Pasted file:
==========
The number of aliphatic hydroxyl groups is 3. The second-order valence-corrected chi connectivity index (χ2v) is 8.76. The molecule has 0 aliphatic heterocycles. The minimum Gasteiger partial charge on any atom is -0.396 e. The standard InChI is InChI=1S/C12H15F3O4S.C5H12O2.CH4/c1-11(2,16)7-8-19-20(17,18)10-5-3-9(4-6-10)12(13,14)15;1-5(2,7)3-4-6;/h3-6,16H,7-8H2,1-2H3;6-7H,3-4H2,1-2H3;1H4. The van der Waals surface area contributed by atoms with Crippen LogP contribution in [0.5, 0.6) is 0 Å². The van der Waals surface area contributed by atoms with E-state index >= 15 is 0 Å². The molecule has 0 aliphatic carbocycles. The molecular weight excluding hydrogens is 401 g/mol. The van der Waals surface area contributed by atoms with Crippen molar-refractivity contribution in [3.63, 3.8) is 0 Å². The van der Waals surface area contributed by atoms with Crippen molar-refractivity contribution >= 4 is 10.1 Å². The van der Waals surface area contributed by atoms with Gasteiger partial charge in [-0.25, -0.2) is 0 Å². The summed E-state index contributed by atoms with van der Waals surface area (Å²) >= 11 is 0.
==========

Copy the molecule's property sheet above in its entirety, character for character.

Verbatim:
The number of aliphatic hydroxyl groups is 3. The second-order valence-corrected chi connectivity index (χ2v) is 8.76. The molecule has 0 aliphatic heterocycles. The minimum Gasteiger partial charge on any atom is -0.396 e. The standard InChI is InChI=1S/C12H15F3O4S.C5H12O2.CH4/c1-11(2,16)7-8-19-20(17,18)10-5-3-9(4-6-10)12(13,14)15;1-5(2,7)3-4-6;/h3-6,16H,7-8H2,1-2H3;6-7H,3-4H2,1-2H3;1H4. The van der Waals surface area contributed by atoms with Crippen LogP contribution in [0.5, 0.6) is 0 Å². The van der Waals surface area contributed by atoms with E-state index >= 15 is 0 Å². The molecule has 0 aliphatic carbocycles. The molecular weight excluding hydrogens is 401 g/mol. The van der Waals surface area contributed by atoms with Crippen molar-refractivity contribution in [3.63, 3.8) is 0 Å². The van der Waals surface area contributed by atoms with Crippen molar-refractivity contribution >= 4 is 10.1 Å². The van der Waals surface area contributed by atoms with Gasteiger partial charge in [-0.25, -0.2) is 0 Å². The summed E-state index contributed by atoms with van der Waals surface area (Å²) >= 11 is 0.